Members Recall the Premature Death of King Ferdinando II of the Two Sicilies

King Ferdinando II in 1830

King Ferdinando II in 1830

The members recall the premature death of  King Ferdinando II of the Two Sicilies at Caserta Palace on this day in 1859.  The King was maligned by Italian revisionist history for a century after his death.  

However, he is viewed in the modern South of Italy an a strong, energetic leader  who championed the independence, growth and stability of the Two Sicilies in the mold of his ancestor, King Carlo.  The nation during his reign was in the forefront of economic development, research, educational advancement  and public health.  He initiated the first railway in Italy; the nation was the second largest agricultural exporter on the continent; the public hospital and elder care facilities were built in the major cities; gas lighting was provided in large areas; public sanitation was promulgated; some agrarian reforms instituted; the military was modernized; the naval forces were the fourth largest in Europe; the public treasury had the largest surplus of any Italian state; there was no immigration from the area and generally, peace reigned.  It was called the "regno del paradiso in terra."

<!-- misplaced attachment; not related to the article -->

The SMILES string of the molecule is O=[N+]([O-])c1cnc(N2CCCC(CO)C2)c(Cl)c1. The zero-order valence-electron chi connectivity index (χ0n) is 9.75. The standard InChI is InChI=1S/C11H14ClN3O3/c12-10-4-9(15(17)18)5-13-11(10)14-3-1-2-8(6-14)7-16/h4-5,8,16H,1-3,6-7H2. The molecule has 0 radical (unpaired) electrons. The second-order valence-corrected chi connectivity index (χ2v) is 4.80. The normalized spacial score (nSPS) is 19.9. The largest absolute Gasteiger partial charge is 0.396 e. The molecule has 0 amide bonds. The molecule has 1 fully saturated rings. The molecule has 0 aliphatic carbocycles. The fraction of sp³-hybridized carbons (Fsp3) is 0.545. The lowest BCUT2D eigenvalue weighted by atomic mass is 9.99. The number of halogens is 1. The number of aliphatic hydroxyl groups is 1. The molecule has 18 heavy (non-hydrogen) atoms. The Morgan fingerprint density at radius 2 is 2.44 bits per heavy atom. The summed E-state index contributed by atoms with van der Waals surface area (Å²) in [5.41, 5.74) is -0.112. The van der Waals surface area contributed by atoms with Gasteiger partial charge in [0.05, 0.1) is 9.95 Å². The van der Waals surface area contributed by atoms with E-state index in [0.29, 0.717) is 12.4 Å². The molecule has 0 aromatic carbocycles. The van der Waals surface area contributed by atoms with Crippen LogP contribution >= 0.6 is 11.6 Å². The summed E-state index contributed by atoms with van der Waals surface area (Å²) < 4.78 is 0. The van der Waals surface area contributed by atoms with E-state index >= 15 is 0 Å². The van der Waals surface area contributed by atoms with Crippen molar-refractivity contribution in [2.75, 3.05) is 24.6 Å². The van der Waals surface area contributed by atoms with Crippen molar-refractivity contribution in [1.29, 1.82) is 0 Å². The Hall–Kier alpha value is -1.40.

He ruled in the fog of the troubles of the failed 1848 revolutions and took measures to curb the violence that was feared by the population.  His alleged regression in Sicily pales however in terms of ferocity in the actions that were to follow by the occupation forces in 1860-61 and the war crimes instituted in the oppression that was imposed on the Southern provinces in 1861-1875 that resulted in the largest exodus of the population of the Two Sicilies that hitherto had enjoyed relative peace and stability during Ferdinando's reign. 

He was survived by his second wife, Queen Maria Teresa and succeeded by his son, King Francesco II.  Our current Grand Master, is descended from King Ferdinando II through his son, Prince Alfonso Maria II, Count of Caserta and his wife, Princess Maria Antonietta of the Two Sicilies.  He is buried at the Royal Pantheon in the crypt of the Basilica of Santa Chiara in Naples close to his revered fist wife, the Blessed Queen Maria Cristina and other sovereigns of the Dynasty.  

Pasquale Menna

Chancellor, US Delegation